equally apparent from his recorded conversations with his parents that
these delusions do not prevent him from having both a factual and rational
understanding that he committed those murders, was tried and convicted,
and is sentenced to die for them."

Wiercioch said Sparks essentially ignored 30 years of medical evidence and
relied on a small amount of recorded conversation that did not mean
anything when viewed in light of Panetti's system of delusions.

Wiercioch insists Sparks missed the point of the Supreme Court's decision:
A condemned inmate's competency has to be considered in light of his
broader understanding of the crime, why he committed it and why he is
being punished for it.

Careful examination

In its review of the Panetti case, the Supreme Court acknowledged that
"rational understanding" is a difficult concept to define. It also pointed
out that some offenders might be so callous, unrepentant or lacking in
compassion that they might seem out of touch with reality, which does not
mean they cannot be executed.

But the high court said that defendants who are seriously mentally ill
need to be carefully examined to see that what they believe and understand
has some connection to the truth.

"Gross delusions stemming from a severe mental disorder may put an
awareness of a link between crime and its punishment in a context so far
removed from reality that the punishment can serve no proper purpose," the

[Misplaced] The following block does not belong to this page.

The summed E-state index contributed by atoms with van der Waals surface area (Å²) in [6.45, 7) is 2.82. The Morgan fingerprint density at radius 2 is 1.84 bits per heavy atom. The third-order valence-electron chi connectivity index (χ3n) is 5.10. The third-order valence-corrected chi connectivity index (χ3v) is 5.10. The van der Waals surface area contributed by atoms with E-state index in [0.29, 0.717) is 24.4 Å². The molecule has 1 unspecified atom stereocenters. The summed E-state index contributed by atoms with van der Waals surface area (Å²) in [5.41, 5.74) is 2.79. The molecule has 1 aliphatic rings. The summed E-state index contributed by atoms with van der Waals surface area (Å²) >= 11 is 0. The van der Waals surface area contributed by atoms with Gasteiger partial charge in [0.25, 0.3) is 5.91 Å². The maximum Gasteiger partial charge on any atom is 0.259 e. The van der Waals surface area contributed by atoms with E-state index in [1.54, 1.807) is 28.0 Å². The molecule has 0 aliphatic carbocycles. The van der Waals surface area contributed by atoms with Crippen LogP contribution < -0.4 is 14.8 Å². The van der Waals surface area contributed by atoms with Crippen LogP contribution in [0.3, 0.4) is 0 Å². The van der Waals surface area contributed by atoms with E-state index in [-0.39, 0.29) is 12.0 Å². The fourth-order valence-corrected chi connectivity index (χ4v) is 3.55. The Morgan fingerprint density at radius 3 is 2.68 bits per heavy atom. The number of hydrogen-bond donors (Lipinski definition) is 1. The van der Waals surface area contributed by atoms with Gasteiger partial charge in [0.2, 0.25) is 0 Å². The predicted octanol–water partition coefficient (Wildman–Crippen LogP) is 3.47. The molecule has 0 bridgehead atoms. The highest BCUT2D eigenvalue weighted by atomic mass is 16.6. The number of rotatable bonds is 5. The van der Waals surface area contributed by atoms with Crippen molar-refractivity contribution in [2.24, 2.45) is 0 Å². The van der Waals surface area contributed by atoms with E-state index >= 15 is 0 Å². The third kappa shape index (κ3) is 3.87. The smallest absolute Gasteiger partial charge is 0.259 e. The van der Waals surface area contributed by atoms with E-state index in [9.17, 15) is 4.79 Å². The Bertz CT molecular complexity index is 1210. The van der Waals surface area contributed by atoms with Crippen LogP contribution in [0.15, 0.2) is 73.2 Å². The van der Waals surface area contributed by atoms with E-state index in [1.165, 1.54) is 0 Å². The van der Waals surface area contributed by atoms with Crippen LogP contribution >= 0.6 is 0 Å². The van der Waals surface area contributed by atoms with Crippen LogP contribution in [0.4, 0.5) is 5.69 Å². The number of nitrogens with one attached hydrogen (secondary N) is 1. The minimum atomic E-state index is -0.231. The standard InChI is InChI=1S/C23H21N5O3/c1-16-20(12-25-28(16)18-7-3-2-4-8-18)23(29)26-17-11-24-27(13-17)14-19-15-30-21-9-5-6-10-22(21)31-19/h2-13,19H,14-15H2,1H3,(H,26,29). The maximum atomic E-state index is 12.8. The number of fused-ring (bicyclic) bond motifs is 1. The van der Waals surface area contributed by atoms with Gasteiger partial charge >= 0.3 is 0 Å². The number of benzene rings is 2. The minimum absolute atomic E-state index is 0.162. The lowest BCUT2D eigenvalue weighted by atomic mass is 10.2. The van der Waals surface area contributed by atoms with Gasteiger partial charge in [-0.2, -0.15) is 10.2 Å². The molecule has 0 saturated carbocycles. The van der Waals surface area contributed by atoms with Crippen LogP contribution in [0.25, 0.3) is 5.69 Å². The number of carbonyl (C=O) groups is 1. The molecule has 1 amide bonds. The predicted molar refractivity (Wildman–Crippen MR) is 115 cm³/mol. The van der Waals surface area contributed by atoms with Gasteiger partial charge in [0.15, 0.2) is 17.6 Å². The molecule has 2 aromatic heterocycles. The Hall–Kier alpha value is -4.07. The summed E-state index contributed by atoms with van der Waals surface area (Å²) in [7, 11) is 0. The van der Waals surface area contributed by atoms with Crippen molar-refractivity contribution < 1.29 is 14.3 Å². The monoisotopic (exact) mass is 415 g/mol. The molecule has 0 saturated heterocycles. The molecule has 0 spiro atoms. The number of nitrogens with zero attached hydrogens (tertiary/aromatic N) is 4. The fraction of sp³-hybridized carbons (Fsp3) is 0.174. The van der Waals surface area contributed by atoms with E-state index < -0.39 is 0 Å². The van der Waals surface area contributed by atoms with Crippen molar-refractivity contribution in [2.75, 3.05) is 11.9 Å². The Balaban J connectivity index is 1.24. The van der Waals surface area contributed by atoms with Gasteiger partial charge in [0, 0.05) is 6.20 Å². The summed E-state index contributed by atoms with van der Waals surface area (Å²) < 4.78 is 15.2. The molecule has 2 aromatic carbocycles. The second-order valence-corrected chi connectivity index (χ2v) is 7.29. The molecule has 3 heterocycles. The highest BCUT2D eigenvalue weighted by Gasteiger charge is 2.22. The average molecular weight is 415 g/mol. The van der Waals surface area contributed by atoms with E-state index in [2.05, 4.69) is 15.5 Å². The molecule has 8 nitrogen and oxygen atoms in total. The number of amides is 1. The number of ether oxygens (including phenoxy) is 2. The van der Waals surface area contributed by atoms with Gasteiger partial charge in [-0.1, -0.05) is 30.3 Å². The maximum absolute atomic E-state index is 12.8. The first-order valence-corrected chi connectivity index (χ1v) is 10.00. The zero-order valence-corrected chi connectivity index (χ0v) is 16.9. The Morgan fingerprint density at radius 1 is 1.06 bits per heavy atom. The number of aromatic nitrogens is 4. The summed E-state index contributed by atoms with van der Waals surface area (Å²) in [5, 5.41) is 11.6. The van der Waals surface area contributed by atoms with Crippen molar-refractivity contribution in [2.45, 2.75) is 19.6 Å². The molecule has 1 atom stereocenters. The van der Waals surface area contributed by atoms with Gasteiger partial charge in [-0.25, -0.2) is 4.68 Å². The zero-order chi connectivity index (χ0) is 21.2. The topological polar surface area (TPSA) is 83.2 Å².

majority opinion stated. "A prisoner's awareness of the State's rationale
for an execution is not the same as a rational understanding of it."

Sparks' opinion took a limited view of what that means. Panetti's illness
and belief system are largely irrelevant now if he can talk reasonably
about his appeals and understands he is engaged in an adversarial process
that could end with his execution, the judge said.

Understanding matters

Under Sparks' interpretation, even the most bizarre delusional system
would matter little say, Panetti believing he killed his in-laws because
he had been anointed by God to stop an alien invasion of Earth because
the only matter relevant for execution competency would be a rational
understanding of the legal process involved in obtaining it.

"The tapes of Panetti's conversations with his parents establish that
Panetti has a fairly sophisticated understanding of his case, up to and
including the legal intricacies presented by Ford and the Supreme Court's
remand opinion," Sparks wrote.

Sparks also wrote that Panetti's unwillingness to engage mental health
experts equally regardless of which side was employing them also worked
against the claim that he is too ill to understand what is going on.

"This suggests nothing more exotic than a rational understanding that
Panetti's legal defense is an adversarial process and the State is on the
other side," the judge stated.

The case will be appealed and ultimately could end up back with the
Supreme Court for justices to determine whether Sparks followed the intent
of their previous ruling.

(source: Houston Chronicle)
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Jennie